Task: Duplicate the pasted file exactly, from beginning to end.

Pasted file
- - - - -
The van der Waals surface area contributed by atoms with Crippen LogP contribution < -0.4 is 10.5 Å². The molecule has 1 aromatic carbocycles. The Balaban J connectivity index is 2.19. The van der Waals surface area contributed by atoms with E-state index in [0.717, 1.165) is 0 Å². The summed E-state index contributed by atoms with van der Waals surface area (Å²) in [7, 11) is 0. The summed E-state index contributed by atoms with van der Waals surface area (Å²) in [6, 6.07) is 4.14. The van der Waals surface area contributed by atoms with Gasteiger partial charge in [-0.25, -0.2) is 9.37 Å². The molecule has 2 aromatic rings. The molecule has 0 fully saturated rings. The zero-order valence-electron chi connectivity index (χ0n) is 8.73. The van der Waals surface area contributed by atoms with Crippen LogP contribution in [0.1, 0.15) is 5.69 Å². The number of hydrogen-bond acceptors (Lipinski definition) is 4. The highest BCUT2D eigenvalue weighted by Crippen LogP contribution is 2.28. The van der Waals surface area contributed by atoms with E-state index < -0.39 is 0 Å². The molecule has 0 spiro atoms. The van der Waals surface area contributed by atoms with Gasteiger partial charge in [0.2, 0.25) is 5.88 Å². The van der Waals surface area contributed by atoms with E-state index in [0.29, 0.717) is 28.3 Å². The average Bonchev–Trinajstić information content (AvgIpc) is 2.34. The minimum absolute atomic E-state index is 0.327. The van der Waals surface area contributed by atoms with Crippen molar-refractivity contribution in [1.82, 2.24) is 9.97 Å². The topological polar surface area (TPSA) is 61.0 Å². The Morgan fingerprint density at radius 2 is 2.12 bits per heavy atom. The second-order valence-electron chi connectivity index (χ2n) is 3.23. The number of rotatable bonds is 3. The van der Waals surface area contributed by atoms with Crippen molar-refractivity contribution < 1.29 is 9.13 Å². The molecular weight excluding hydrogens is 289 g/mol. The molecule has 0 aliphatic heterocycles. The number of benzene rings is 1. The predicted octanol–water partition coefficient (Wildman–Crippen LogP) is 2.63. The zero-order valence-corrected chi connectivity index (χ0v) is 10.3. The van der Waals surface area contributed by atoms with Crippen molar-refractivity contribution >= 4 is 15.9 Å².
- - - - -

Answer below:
The van der Waals surface area contributed by atoms with Crippen LogP contribution < -0.4 is 10.5 Å². The molecule has 1 aromatic carbocycles. The Balaban J connectivity index is 2.19. The van der Waals surface area contributed by atoms with E-state index in [0.717, 1.165) is 0 Å². The summed E-state index contributed by atoms with van der Waals surface area (Å²) in [7, 11) is 0. The summed E-state index contributed by atoms with van der Waals surface area (Å²) in [6, 6.07) is 4.14. The van der Waals surface area contributed by atoms with Gasteiger partial charge in [-0.25, -0.2) is 9.37 Å². The molecule has 2 aromatic rings. The molecule has 0 fully saturated rings. The zero-order valence-electron chi connectivity index (χ0n) is 8.73. The van der Waals surface area contributed by atoms with Crippen LogP contribution in [0.1, 0.15) is 5.69 Å². The number of hydrogen-bond acceptors (Lipinski definition) is 4. The highest BCUT2D eigenvalue weighted by Crippen LogP contribution is 2.28. The van der Waals surface area contributed by atoms with E-state index < -0.39 is 0 Å². The molecule has 0 spiro atoms. The van der Waals surface area contributed by atoms with Gasteiger partial charge in [0.2, 0.25) is 5.88 Å². The van der Waals surface area contributed by atoms with E-state index in [0.29, 0.717) is 28.3 Å². The average Bonchev–Trinajstić information content (AvgIpc) is 2.34. The minimum absolute atomic E-state index is 0.327. The van der Waals surface area contributed by atoms with Crippen molar-refractivity contribution in [1.82, 2.24) is 9.97 Å². The topological polar surface area (TPSA) is 61.0 Å². The Morgan fingerprint density at radius 2 is 2.12 bits per heavy atom. The second-order valence-electron chi connectivity index (χ2n) is 3.23. The number of rotatable bonds is 3. The van der Waals surface area contributed by atoms with Crippen molar-refractivity contribution < 1.29 is 9.13 Å². The molecular weight excluding hydrogens is 289 g/mol. The molecule has 0 aliphatic heterocycles. The number of benzene rings is 1. The predicted octanol–water partition coefficient (Wildman–Crippen LogP) is 2.63. The zero-order valence-corrected chi connectivity index (χ0v) is 10.3. The van der Waals surface area contributed by atoms with Crippen molar-refractivity contribution >= 4 is 15.9 Å².